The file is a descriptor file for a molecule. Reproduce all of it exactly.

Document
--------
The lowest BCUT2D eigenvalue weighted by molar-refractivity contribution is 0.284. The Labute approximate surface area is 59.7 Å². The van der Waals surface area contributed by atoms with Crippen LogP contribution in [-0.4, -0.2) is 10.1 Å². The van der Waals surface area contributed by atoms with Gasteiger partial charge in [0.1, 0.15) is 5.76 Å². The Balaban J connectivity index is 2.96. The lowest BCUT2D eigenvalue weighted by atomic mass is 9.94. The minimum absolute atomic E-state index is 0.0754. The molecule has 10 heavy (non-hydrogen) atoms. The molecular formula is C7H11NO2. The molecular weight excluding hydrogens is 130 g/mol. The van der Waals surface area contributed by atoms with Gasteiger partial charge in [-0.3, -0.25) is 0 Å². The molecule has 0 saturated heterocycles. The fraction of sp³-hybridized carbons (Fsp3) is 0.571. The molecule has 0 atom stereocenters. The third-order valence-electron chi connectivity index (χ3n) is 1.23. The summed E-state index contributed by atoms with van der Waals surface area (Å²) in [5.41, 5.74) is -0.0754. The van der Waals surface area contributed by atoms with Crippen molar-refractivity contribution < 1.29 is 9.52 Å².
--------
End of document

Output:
The lowest BCUT2D eigenvalue weighted by molar-refractivity contribution is 0.284. The Labute approximate surface area is 59.7 Å². The van der Waals surface area contributed by atoms with Crippen LogP contribution in [-0.4, -0.2) is 10.1 Å². The van der Waals surface area contributed by atoms with Gasteiger partial charge in [0.1, 0.15) is 5.76 Å². The Balaban J connectivity index is 2.96. The lowest BCUT2D eigenvalue weighted by atomic mass is 9.94. The minimum absolute atomic E-state index is 0.0754. The molecule has 10 heavy (non-hydrogen) atoms. The molecular formula is C7H11NO2. The molecular weight excluding hydrogens is 130 g/mol. The van der Waals surface area contributed by atoms with Gasteiger partial charge in [-0.3, -0.25) is 0 Å². The molecule has 0 saturated heterocycles. The fraction of sp³-hybridized carbons (Fsp3) is 0.571. The molecule has 0 atom stereocenters. The third-order valence-electron chi connectivity index (χ3n) is 1.23. The summed E-state index contributed by atoms with van der Waals surface area (Å²) in [5.41, 5.74) is -0.0754. The van der Waals surface area contributed by atoms with Crippen molar-refractivity contribution < 1.29 is 9.52 Å².